Exploring the Results from the 2023 MITRE ATT&CK Testing Exploring
MITRE Engenuity ATT&CK® Evaluations released its latest round of independent ATT&CK Evaluations for 30 well-known enterprise cybersecurity solutions. Through the lens of the MITRE ATT&CK testing and knowledge base, this round focused on adversary behavior informed by Turla, a known Russia-based threat group.
THE EVALUATION PROCESS
The ATT&CK Evaluations team chose Turla based on its innovative stealth, the relevancy of its activity to various sectors and the breadth of open-source reporting on its tradecraft. The emulation represents how Turla achieves persistence with a minimal footprint through in-memory or kernel implants, evades detection by defensive tools and exfiltrates sensitive information from Linux and Windows infrastructure. This type of detection is fairly advanced and not necessarily easy to identify and stop.
The 2023 evaluation included solutions from AhnLab, Bitdefender, BlackBerry, Broadcom, Check Point, CrowdStrike, Cybereason, Cynet Systems, Deep Instinct, Elastic, ESET, Fortinet, HarfangLab, IBM Security, Malwarebytes, Microsoft, Palo Alto Networks, Qualys, Rapid7, Secureworks, SentinelOne, SOMMA, Sophos, TEHTRIS, Trellix, Trend Micro, Uptycs, VMware, WatchGuard and WithSecure.
MITRE Engenuity test results don't signify that you should expect 100% protection from any particular product; however, this is the best current measure of quality and accuracy for endpoint detection. There are known methods and bypasses for many of these products and some may require additional modules in order to match the tested configuration.
While the level and quality of telemetry varied, almost all of these vendors were able to stop or prevent each test. These results should provide us with a greater sense of confidence around these tools. Many of the participants are going to analyze the data with a “100% protection coverage” mindset but they may fall short of acceptable preventive controls.
Let’s look at the trends and data.
The MITRE Engenuity ATT&CK Evaluations shared some fascinating data points. Year over year, there was a 3% decrease in visibility as an average for the entire pool of tested products. The median decreased by about 5%. This is due to some new entrants dragging down the overall score. The number of products tested also continues to remain high. Once again 30 products were evaluated in 2023, showing the commitment to MITRE. VirusTotal shows 72 different endpoint vendors in total. Only Checkpoint did not have any test results, as there were noted technical incompatibilities.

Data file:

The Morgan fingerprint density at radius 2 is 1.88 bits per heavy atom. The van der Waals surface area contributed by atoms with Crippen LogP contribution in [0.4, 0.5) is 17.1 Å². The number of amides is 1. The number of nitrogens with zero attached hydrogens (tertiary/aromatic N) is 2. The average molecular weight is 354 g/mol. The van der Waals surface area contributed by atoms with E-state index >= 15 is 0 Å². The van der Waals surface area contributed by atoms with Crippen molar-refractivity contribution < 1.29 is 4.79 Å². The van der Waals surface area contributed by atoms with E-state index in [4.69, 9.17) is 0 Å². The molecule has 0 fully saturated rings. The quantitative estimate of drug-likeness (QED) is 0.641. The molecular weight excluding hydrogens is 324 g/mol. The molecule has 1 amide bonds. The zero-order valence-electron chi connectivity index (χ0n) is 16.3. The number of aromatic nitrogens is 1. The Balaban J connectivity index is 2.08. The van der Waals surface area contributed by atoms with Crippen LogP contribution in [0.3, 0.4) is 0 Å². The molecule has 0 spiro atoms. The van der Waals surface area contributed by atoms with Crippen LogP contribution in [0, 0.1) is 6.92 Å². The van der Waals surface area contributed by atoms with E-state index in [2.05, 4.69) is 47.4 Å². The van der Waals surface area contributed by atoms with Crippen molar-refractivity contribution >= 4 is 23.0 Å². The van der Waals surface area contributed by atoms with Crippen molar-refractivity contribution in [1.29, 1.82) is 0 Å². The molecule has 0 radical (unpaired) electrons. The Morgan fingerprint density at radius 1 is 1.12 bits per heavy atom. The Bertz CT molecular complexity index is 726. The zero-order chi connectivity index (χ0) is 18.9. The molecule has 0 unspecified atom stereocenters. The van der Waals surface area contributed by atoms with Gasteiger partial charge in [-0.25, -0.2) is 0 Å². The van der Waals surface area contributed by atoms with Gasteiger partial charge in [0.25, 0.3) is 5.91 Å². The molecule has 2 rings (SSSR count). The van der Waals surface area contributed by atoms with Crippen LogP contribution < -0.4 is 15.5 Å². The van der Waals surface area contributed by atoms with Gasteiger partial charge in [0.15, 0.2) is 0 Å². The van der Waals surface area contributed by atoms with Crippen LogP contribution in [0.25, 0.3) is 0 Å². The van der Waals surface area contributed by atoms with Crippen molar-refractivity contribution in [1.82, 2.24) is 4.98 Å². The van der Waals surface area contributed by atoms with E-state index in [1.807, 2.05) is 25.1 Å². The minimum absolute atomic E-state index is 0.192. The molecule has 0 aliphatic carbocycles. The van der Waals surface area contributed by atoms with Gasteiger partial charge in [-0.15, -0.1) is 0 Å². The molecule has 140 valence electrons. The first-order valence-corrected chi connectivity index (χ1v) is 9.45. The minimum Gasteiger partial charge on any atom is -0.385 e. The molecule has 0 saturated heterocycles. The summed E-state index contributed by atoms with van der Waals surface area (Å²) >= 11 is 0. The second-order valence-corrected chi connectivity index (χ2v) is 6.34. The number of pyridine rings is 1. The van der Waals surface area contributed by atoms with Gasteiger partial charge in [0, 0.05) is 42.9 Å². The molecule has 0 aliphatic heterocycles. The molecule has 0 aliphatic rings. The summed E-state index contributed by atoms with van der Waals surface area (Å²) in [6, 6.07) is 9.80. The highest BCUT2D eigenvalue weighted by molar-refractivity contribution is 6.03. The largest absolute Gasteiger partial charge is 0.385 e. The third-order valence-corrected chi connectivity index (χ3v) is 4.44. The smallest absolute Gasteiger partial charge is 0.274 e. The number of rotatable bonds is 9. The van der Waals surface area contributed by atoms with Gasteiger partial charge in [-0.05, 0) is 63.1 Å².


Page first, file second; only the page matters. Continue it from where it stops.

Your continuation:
This year’s evaluations show some expected big names at the top of the list like Palo Alto Networks and CrowdStrike. We also saw Microsoft crept into the top five.
It’s often said or seen that in cybersecurity that best-of-breed products win out over time when compared to products owned by IT conglomerates, such as Blackberry and VMware. This is interesting as Cisco no longer participated in the testing but has allegedly been in the market to acquire an EDR company. IBM, a new entrant to MITRE testing, falls into this conglomerate type of organization and the results are in line with that generalist approach.
The tests in 2022 were not only about the execution of malware but they also utilized techniques that try to live off the land or use existing tooling within the operating system. Once ingress tool transfer was missed, this led to compromises. The 2023 tests had similar testing criteria. Turla adopts novel and sophisticated techniques to maintain operational security, including the use of a distinctive command-and-control network in concert with their repertoire of using open source and in-house tools.
Many of the new participants in the MITRE testing finished near the bottom. This may be a result of being poorly aligned to the MITRE ATT&CK framework, which is considered the ruler for measuring attacker behavior. Several of the product vendors did not test against protections and thus received scores of zero, which affected the overall score Some of the vendors were seen with a high number of “configuration changes”, which seems contrary to the purpose and value of these tests. Changing the software and re-testing doesn’t seem to provide an honest representation of what consumers are buying. Several of the solutions are using cloud-based detection engines or signaling, which cause delays in detection and prevention.